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Monday, Sep 26, 2022

County Retirees’ Group Cedes All Investment Decision-Making

The county’s employee pension fund, which exceeds $10 billion as of June, is now totally controlled by its outside chief investment officer, Salient Partners of Houston.

In a move the San Diego County Employees Retirement Association’s board first approved in May and officially adopted last month, it handed over decision-making on the fund’s private market holdings — or the remaining 30 percent of the portfolio — to Salient.

The holdings include existing hedge funds and private equity funds. Salient already manages SDCERA’s public portion of the portfolio, including publicly traded equity and bond funds.

Brian White, SDCERA’s chief executive officer, said a vote taken last month extends the organization’s contract with Salient by 21 months to 2019, and will result in an estimated cost savings of $9.75 million over the contract’s term.

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“In addition to cost savings, SDCERA also gains improved access to the support provided by a broad and deep talent pool at Salient Partners,” White said.

As part of the new contract Salient said it intends to hire the three investment officers currently working at SDCERA to oversee the pension fund’s private investments. Salient said it will open a local office here, White said.

The contract increased the management fees paid to Salient from 8 basis point to 10 basis points — or 0.008 to .001 percent — of the pension fund’s total assets, and will result in SDCERA paying about $10 million annually compared with about $8 million as of last year, according to SDCERA reports.

Near Unanimous Board Support

In his presentation to the board, White lauded Salient’s performance as an investment manager. Since the firm has managed the pension fund, starting in October 2009, “our returns have been 9.9 percent, net of fees,” he said.

That return compared with the returns of a more traditional pension fund portfolio — with 60 percent stock and 40 percent bond allocations — of 9.2 percent in annual returns, White said.

Not everyone was thrilled with Salient’s performance and the prospect of SDCERA shelling out an additional $2 million annually for management fees.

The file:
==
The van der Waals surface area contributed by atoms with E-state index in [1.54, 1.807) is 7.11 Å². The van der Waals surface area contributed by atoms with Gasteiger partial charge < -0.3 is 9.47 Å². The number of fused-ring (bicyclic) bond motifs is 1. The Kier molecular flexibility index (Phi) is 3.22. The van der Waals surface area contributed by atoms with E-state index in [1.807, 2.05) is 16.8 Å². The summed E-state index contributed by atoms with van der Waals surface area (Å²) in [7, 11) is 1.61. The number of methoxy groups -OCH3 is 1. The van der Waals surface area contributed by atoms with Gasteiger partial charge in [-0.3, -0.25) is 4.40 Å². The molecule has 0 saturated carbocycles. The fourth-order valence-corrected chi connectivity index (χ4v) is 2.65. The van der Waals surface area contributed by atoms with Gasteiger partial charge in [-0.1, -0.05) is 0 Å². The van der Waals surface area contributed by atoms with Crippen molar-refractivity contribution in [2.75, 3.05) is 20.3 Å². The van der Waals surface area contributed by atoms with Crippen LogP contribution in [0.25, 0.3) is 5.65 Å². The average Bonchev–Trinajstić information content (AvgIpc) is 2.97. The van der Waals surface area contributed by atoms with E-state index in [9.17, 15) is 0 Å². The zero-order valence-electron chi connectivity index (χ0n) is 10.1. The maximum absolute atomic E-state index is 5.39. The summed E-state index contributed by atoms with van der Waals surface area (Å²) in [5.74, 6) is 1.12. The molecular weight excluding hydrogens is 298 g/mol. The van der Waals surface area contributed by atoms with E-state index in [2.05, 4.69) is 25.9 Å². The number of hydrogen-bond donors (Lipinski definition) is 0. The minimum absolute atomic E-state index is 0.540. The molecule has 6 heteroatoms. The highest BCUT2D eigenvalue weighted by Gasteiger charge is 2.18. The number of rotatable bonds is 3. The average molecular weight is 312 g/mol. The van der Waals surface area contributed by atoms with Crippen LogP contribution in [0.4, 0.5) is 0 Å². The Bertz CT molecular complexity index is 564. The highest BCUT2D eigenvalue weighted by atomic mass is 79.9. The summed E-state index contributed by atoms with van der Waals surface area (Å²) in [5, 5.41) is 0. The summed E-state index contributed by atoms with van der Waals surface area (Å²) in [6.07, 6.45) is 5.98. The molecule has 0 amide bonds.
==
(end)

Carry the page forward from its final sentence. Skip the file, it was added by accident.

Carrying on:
Dan McAllister, San Diego County’s Treasure-Tax Collector, who has been on SDCERA’s board of directors for 12 years, cast the lone dissenting vote in the 8-1 board decision on June 5.

“This is not a performane- based contract,” McAllister said. “In the real world a contract like this would be based on performance.”

“I’ve consistently voted against this contract and will continue to vote against this contract because I think there’s a better way to do it,” he said.

For SDCERA’s most recent available fiscal year, which ended June 30, 2013, it had an annual return of 8.3 percent, compared with a return of 6.52 percent for the prior fiscal year. The fiscal 2014 results won’t be available for another month, White said.

Changes in Investment Strategy

Starting July 1, as directed by SDCERA’s board, Salient has been implementing a “risk parity” strategy that is intended to increase the flexibility of the fund to adapt to changes in the economy.

Among the changes the strategy entails are reducing the fund’s allocation in equities, federal bonds and hedge funds; eliminating inflation-protected securities; and allocating funds for direct lending to small businesses.

White said Salient hasn’t found managers yet for the direct lending part of the portfolio; it has allocated $10 million to $15 million to begin this strategy. Once managers are found, the total amount expected for this strategy would be $50 million to $75 million, or less than 1 percent of the total portfolio, he said.

When SDCERA’s board considered a direct-lending strategy last year, consultants said the returns that could be obtained on the loans ranging from $20 million to $200 million to midmarket companies would be greater than the returns it was getting in more traditional investment vehicles.

Tom Warschauer, professor of finance emeritus at San Diego State University, said many public pension funds are moving to a contracted outside chief investment officer model because salaries paid by cities, counties and school districts generally can’t match what investment strategists can earn in the private sector.

“The question is does increasing the salary really increase the return you might get,” Warschauer said.


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